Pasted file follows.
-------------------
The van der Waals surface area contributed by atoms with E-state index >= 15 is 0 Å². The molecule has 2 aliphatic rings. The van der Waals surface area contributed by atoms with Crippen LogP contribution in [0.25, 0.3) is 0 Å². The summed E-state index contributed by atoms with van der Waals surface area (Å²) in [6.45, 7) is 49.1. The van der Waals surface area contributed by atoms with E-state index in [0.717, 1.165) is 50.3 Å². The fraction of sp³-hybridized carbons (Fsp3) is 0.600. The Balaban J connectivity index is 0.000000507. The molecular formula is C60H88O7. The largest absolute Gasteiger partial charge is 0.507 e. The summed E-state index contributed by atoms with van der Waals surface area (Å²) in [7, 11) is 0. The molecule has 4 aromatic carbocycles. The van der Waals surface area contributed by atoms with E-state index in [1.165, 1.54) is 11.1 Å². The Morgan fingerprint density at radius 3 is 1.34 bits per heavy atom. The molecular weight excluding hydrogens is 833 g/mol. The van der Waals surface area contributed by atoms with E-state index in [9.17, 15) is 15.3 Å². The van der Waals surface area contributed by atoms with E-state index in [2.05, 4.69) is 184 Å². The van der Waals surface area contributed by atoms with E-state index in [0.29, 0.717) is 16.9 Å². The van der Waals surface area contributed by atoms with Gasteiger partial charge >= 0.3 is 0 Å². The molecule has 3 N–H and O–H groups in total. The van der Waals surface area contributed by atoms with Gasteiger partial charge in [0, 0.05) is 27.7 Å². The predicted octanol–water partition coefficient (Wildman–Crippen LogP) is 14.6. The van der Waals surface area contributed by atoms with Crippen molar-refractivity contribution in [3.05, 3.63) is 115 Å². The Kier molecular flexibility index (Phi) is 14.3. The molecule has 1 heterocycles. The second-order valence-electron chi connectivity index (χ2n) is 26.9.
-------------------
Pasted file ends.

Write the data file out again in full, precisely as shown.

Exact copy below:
The van der Waals surface area contributed by atoms with E-state index >= 15 is 0 Å². The molecule has 2 aliphatic rings. The van der Waals surface area contributed by atoms with Crippen LogP contribution in [0.25, 0.3) is 0 Å². The summed E-state index contributed by atoms with van der Waals surface area (Å²) in [6.45, 7) is 49.1. The van der Waals surface area contributed by atoms with E-state index in [0.717, 1.165) is 50.3 Å². The fraction of sp³-hybridized carbons (Fsp3) is 0.600. The Balaban J connectivity index is 0.000000507. The molecular formula is C60H88O7. The largest absolute Gasteiger partial charge is 0.507 e. The summed E-state index contributed by atoms with van der Waals surface area (Å²) in [7, 11) is 0. The molecule has 4 aromatic carbocycles. The van der Waals surface area contributed by atoms with E-state index in [1.165, 1.54) is 11.1 Å². The Morgan fingerprint density at radius 3 is 1.34 bits per heavy atom. The molecular weight excluding hydrogens is 833 g/mol. The van der Waals surface area contributed by atoms with E-state index in [9.17, 15) is 15.3 Å². The van der Waals surface area contributed by atoms with E-state index in [2.05, 4.69) is 184 Å². The van der Waals surface area contributed by atoms with E-state index in [0.29, 0.717) is 16.9 Å². The van der Waals surface area contributed by atoms with Gasteiger partial charge >= 0.3 is 0 Å². The molecule has 3 N–H and O–H groups in total. The van der Waals surface area contributed by atoms with Gasteiger partial charge in [0, 0.05) is 27.7 Å². The predicted octanol–water partition coefficient (Wildman–Crippen LogP) is 14.6. The van der Waals surface area contributed by atoms with Crippen molar-refractivity contribution in [3.05, 3.63) is 115 Å². The Kier molecular flexibility index (Phi) is 14.3. The molecule has 1 heterocycles. The second-order valence-electron chi connectivity index (χ2n) is 26.9.